Ready for a quick game of true-or-false?
In 1987 Donald Trump wrote a company advice book named The Art of the Deal. [True]
That book was a greatest-seller. [Accurate]
Trump created a Television film based on the book that was supposed to air but didn’t because a football game went into overtime. Years later, director Ron Howard found the movie at a yard sale in Pheonix, Az. [FALSE]
The online comedy outfit Funny or Die has turned the aforementioned falsehood into a movie referred to as The Art of the Deal starring Johnny Depp as Trump. [Correct]
Got it? The Art of the Deal the film was released on Funny or Die’s internet site on Wednesday.
“We shot the complete movie in four days,” screenwriter Joe Randazzo tells NPR’s Kelly McEvers. The cast and crew were on set till “all hours of the night,” he says. “No one knew what the heck was going on.”
On whether or not the fake created-for-Tv film is a new genre
I never know if it’s a totally new factor, but it is certainly new for Funny or Die and it seemed like … the very best vessel to deliver everything we wanted to say about Donald Trump in a way that felt fitting for the time period in which he wrote the book [the 1980s] and that would be effortlessly digestible. … I consider much more than 50 minutes of Donald Trump is probably a little bit too much for anybody to bear.
On how they decided to have Johnny Depp to play Donald Trump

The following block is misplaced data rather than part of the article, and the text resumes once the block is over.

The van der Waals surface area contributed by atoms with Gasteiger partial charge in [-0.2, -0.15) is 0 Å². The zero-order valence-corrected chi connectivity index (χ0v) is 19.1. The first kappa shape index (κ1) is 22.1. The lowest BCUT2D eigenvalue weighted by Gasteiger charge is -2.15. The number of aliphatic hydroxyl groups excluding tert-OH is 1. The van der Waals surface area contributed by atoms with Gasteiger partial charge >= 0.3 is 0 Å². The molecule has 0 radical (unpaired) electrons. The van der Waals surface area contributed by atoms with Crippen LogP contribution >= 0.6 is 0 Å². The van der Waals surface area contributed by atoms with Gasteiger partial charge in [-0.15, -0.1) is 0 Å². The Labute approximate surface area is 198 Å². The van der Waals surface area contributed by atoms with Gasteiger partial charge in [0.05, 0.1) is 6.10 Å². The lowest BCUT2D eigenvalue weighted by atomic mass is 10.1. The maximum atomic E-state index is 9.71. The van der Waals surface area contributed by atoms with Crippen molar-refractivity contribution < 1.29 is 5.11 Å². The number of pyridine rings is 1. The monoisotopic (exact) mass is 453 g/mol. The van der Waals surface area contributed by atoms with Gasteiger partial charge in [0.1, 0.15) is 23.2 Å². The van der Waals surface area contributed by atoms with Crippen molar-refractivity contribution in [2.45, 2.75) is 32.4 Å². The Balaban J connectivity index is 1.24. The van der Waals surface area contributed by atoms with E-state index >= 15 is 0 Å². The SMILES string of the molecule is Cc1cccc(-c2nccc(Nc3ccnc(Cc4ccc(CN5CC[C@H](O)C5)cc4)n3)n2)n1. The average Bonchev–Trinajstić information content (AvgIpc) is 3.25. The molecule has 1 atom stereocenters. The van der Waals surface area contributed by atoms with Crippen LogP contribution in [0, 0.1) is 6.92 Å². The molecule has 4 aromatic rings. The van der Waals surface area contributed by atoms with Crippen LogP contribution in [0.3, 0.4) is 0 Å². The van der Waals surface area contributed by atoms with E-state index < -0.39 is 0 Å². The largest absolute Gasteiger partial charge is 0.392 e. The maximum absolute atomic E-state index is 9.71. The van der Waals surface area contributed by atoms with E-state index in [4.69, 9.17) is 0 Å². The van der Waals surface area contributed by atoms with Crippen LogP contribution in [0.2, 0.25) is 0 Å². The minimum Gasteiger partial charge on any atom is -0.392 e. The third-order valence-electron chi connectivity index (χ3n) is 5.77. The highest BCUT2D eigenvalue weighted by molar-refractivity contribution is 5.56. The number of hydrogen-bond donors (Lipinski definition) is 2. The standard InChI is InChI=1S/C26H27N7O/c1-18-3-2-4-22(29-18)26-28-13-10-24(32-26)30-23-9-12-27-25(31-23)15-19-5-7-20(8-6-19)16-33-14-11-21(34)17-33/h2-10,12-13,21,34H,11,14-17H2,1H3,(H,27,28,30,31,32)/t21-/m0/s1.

I do not believe anyone would have imagined that Johnny Depp would ever wind up playing Donald Trump. But we had the idea, we had the script, we weren’t confident where to take it, or who to take it to. We knew this was the sort of issue that necessary a huge star. …
I consider anyone who wants to be leader of the free of charge globe should be examined in any way you possibly can — psychologically, superficially, comedically.
Everything just sort of lined up where [Depp] was coming in for a meeting, you know, with Adam McKay. And Owen Burke, who’s the executive producer, was like, “We’ve got this Donald Trump script. Would you be interested in playing Donald Trump?” And he’s like, “Uuuuh, yeah. I would.” And then right after he came on, certainly, everybody else wanted to be involved, as well.
On regardless of whether Trump is beyond satire
I consider anybody who wants to be leader of the free globe ought to be examined in any way you possibly can — psychologically, superficially, comedically. It’s a weird issue to want to do. He’s a pretty phenomenal character. But it was definitely a challenge. A lot of stuff that we wrote into the script when we began in late August or early September, he wound up saying in true life, so it stopped becoming absurd.